SELECT @@IDENTITY as PersonID
This stored procedure not only performs the database insert, it then returns the primary key value that SQL Server has created for the new row.
When you choose this procedure in the wizard, it’s represented in the model’s database schema as the following function:
<Function Name="InsertPerson" Aggregate="false" BuiltIn="false"
<Parameter Name="FirstName" Type="nchar" Mode="In" />
<Parameter Name="LastName" Type="nchar" Mode="In" />
<Parameter Name="Title" Type="nchar" Mode="In" />
You can then use the designer’s Mapping Details window to map this InsertPerson function to the Person entity that was created based on the Person table, as shown in Figure 3.
Figure 3 Mapping Stored Procedures to an Entity
Notice that in Figure 3, the PersonID property maps to the return value from the stored procedure. This particular mapping will cause the Entity Framework to update the in-memory Person object with the database-generated key once the insert has been executed in the database.
A critical requirement when mapping functions is that every parameter in the function must map to a property in the entity. You can’t map a formula or a value to the parameters. However, developers have many opportunities to customize the Microsoft .NET Framework classes that represent these entities.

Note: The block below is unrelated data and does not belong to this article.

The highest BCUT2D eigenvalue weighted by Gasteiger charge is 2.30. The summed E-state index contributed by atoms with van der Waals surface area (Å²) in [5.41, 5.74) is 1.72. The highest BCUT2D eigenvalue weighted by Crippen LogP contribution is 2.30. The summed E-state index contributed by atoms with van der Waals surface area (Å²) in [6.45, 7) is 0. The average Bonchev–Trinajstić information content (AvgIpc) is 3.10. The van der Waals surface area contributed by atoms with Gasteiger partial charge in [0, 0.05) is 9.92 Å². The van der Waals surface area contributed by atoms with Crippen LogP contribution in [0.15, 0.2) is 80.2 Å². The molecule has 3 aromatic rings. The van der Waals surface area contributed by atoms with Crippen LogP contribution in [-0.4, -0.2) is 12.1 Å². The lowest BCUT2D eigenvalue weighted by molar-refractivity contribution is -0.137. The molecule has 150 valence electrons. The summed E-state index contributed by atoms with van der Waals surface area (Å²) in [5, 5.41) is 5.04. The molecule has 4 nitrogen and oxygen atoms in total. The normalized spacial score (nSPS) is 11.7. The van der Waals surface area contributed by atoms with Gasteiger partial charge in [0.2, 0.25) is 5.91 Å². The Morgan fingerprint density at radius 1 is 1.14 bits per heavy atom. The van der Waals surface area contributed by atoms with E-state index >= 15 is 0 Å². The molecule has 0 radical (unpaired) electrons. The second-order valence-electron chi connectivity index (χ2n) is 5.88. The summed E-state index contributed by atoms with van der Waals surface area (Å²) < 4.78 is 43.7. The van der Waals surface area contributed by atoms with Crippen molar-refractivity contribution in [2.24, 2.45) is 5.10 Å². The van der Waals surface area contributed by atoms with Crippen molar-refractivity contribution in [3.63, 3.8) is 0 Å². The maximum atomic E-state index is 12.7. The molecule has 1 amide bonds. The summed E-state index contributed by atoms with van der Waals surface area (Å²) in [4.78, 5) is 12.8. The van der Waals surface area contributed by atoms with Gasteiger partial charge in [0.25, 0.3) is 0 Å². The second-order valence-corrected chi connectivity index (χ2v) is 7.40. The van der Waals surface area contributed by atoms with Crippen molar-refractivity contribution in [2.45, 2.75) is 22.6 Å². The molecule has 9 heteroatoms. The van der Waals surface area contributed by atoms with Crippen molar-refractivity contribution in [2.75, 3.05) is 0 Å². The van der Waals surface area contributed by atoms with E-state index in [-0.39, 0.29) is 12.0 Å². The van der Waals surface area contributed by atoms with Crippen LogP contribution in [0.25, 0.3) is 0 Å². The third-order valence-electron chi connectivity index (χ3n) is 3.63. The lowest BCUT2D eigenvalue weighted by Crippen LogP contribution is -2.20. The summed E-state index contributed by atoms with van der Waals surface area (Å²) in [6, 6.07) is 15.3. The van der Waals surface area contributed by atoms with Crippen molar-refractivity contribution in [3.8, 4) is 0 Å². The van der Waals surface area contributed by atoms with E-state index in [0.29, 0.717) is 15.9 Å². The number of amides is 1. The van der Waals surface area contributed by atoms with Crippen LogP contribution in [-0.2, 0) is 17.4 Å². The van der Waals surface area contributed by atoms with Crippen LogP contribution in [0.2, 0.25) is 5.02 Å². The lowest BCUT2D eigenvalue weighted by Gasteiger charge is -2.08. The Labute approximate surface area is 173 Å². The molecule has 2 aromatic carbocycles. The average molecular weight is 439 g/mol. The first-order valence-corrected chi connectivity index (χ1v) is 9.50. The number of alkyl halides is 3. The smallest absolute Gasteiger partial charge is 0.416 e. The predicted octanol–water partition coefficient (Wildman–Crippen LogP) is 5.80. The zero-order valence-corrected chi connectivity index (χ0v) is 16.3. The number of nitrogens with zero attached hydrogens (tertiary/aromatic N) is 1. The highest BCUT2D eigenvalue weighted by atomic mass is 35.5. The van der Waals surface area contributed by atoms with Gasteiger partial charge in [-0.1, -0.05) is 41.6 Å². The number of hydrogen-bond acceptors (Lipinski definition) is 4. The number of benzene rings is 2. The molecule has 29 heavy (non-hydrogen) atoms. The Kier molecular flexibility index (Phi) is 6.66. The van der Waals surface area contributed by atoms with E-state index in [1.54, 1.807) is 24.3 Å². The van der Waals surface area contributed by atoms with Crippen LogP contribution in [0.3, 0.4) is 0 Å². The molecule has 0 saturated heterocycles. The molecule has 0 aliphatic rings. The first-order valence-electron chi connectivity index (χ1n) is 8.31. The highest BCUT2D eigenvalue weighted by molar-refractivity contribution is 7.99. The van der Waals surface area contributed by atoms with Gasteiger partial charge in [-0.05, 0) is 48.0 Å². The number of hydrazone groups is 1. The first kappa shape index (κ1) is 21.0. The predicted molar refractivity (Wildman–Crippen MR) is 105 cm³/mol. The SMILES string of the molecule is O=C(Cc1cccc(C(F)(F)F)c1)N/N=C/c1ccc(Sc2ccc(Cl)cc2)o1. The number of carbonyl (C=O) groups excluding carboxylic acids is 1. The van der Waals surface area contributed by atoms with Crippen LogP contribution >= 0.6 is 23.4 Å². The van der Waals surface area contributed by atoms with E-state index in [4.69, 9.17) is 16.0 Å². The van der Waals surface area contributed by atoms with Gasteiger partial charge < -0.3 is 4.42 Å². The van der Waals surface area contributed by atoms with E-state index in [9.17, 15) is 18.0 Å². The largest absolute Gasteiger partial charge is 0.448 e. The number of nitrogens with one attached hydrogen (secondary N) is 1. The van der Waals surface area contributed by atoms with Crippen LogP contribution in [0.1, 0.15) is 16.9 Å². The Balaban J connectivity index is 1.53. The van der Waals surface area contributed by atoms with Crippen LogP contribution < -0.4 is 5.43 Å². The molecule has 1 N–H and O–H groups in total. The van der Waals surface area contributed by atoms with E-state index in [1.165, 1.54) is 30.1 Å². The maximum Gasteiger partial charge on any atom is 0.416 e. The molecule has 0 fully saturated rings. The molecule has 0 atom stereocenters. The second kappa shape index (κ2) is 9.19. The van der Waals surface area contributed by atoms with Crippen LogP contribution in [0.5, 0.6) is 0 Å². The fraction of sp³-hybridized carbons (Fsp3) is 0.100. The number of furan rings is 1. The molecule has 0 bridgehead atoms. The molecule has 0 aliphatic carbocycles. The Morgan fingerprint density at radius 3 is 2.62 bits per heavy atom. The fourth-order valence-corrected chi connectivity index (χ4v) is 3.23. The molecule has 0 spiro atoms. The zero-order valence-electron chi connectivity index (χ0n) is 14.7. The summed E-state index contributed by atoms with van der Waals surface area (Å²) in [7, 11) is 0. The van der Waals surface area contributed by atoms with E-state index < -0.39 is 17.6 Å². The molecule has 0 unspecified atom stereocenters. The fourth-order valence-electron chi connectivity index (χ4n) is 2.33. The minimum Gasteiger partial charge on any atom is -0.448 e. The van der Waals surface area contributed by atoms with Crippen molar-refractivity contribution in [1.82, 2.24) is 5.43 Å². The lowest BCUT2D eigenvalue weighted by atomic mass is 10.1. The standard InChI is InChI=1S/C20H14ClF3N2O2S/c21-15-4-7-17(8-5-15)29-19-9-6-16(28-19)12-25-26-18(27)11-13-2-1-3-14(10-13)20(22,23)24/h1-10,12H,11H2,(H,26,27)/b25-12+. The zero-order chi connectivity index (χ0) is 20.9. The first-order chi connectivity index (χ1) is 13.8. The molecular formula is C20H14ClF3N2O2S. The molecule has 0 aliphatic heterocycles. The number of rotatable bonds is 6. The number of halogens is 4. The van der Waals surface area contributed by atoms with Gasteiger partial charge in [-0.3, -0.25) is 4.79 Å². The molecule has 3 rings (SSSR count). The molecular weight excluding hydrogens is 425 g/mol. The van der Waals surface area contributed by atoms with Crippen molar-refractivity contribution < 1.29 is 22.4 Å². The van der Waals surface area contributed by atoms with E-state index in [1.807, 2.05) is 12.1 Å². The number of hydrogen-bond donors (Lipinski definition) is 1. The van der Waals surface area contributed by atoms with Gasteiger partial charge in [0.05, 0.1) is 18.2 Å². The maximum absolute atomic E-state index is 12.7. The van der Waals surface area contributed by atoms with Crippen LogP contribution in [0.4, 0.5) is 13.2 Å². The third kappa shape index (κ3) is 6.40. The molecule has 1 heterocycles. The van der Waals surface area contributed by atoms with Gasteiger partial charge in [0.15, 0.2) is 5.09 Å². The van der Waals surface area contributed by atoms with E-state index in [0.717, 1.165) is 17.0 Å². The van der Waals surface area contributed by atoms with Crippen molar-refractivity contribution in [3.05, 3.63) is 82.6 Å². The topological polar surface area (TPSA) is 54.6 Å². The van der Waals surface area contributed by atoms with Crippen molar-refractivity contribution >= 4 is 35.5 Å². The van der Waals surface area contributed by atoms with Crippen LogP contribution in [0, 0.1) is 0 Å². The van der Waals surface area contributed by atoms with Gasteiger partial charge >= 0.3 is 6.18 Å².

You can also map the Update and Delete functions. While it isn’t necessary to map all three actions (Insert, Update and Delete), developers will have to pay attention to some rules described in the documentation pertaining to mapping only some of the functions.
In Figure 3, notice that there are two columns to the right of property (abbreviated due to column width): Use Original Value and Rows Affected. The Entity Framework supports optimistic concurrency, and you can use these attributes to provide concurrency checking with the Update and Delete functions. Check the MSDN document, “Walkthrough: Mapping an Entity to Stored Procedures (Entity Data Model Tools),” for more information on this feature.
At run time, if a user has created a new Person type and then triggers the SaveChanges method, the Entity Framework will see the Insert function mapping in the metadata (based on the mapping defined in Figure 3). It will send the following command, executing the stored procedure, rather than generating its own INSERT command on the fly:
exec [dbo].[InsertPerson] @FirstName=N'Julie',@LastName=N'Lerman',
The Entity Framework will generate commands to persist data from view-based entities, but views may not be updatable. In the case of non-updatable views, you can map Insert, Update and Delete stored procedures to the entities and get the full roundtrip of retrieving and persisting data without providing direct access to the database tables.
You could do something as simple as create database views that match the tables and create stored procedures that update the table columns. Or you might have more complex views and complex stored procedures that contain advanced logic for performing updates. You could even supplant some of your read stored procedures with views that will enable developers to compose queries over the views—something that can’t be done against stored procedures.